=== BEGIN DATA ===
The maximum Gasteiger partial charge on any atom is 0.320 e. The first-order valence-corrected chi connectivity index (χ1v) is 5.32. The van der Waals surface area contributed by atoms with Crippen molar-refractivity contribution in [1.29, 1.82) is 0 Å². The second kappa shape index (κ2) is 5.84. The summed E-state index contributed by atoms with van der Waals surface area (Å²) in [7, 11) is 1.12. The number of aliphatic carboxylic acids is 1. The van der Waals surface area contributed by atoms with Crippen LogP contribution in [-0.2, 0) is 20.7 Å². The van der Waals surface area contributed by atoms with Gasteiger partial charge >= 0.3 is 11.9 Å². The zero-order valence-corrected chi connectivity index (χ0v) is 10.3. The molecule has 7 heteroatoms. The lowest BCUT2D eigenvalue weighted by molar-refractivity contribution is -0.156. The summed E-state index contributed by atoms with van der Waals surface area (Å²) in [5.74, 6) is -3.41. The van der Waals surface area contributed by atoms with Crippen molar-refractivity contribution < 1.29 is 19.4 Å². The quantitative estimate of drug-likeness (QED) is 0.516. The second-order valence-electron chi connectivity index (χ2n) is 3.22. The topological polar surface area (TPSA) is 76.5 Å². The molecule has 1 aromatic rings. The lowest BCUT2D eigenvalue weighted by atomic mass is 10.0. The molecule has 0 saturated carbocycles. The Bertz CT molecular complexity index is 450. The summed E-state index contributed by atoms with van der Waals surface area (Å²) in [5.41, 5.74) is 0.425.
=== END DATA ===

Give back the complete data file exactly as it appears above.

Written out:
The maximum Gasteiger partial charge on any atom is 0.320 e. The first-order valence-corrected chi connectivity index (χ1v) is 5.32. The van der Waals surface area contributed by atoms with Crippen molar-refractivity contribution in [1.29, 1.82) is 0 Å². The second kappa shape index (κ2) is 5.84. The summed E-state index contributed by atoms with van der Waals surface area (Å²) in [7, 11) is 1.12. The number of aliphatic carboxylic acids is 1. The van der Waals surface area contributed by atoms with Crippen LogP contribution in [-0.2, 0) is 20.7 Å². The van der Waals surface area contributed by atoms with Gasteiger partial charge >= 0.3 is 11.9 Å². The zero-order valence-corrected chi connectivity index (χ0v) is 10.3. The molecule has 7 heteroatoms. The lowest BCUT2D eigenvalue weighted by molar-refractivity contribution is -0.156. The summed E-state index contributed by atoms with van der Waals surface area (Å²) in [5.74, 6) is -3.41. The van der Waals surface area contributed by atoms with Crippen molar-refractivity contribution < 1.29 is 19.4 Å². The quantitative estimate of drug-likeness (QED) is 0.516. The second-order valence-electron chi connectivity index (χ2n) is 3.22. The topological polar surface area (TPSA) is 76.5 Å². The molecule has 1 aromatic rings. The lowest BCUT2D eigenvalue weighted by atomic mass is 10.0. The molecule has 0 saturated carbocycles. The Bertz CT molecular complexity index is 450. The summed E-state index contributed by atoms with van der Waals surface area (Å²) in [5.41, 5.74) is 0.425.